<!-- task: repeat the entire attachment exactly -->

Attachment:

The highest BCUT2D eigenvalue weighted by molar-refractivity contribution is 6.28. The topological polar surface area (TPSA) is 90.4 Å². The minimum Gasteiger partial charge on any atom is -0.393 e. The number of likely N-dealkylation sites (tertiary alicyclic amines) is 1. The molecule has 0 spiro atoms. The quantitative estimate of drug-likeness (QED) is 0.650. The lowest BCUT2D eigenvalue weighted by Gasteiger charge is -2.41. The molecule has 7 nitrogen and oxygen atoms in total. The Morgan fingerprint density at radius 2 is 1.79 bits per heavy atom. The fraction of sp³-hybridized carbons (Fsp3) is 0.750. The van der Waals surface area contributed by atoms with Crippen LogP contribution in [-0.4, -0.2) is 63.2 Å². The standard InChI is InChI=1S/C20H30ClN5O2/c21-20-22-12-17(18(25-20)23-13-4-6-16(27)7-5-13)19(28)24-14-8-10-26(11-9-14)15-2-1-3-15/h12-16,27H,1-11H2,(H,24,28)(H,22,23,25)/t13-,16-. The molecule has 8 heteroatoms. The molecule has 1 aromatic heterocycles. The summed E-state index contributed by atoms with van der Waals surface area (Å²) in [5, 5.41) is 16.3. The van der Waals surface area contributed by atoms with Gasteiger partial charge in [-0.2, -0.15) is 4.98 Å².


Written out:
The highest BCUT2D eigenvalue weighted by molar-refractivity contribution is 6.28. The topological polar surface area (TPSA) is 90.4 Å². The minimum Gasteiger partial charge on any atom is -0.393 e. The number of likely N-dealkylation sites (tertiary alicyclic amines) is 1. The molecule has 0 spiro atoms. The quantitative estimate of drug-likeness (QED) is 0.650. The lowest BCUT2D eigenvalue weighted by Gasteiger charge is -2.41. The molecule has 7 nitrogen and oxygen atoms in total. The Morgan fingerprint density at radius 2 is 1.79 bits per heavy atom. The fraction of sp³-hybridized carbons (Fsp3) is 0.750. The van der Waals surface area contributed by atoms with Crippen LogP contribution in [-0.4, -0.2) is 63.2 Å². The standard InChI is InChI=1S/C20H30ClN5O2/c21-20-22-12-17(18(25-20)23-13-4-6-16(27)7-5-13)19(28)24-14-8-10-26(11-9-14)15-2-1-3-15/h12-16,27H,1-11H2,(H,24,28)(H,22,23,25)/t13-,16-. The molecule has 8 heteroatoms. The molecule has 1 aromatic heterocycles. The summed E-state index contributed by atoms with van der Waals surface area (Å²) in [5, 5.41) is 16.3. The van der Waals surface area contributed by atoms with Gasteiger partial charge in [-0.2, -0.15) is 4.98 Å².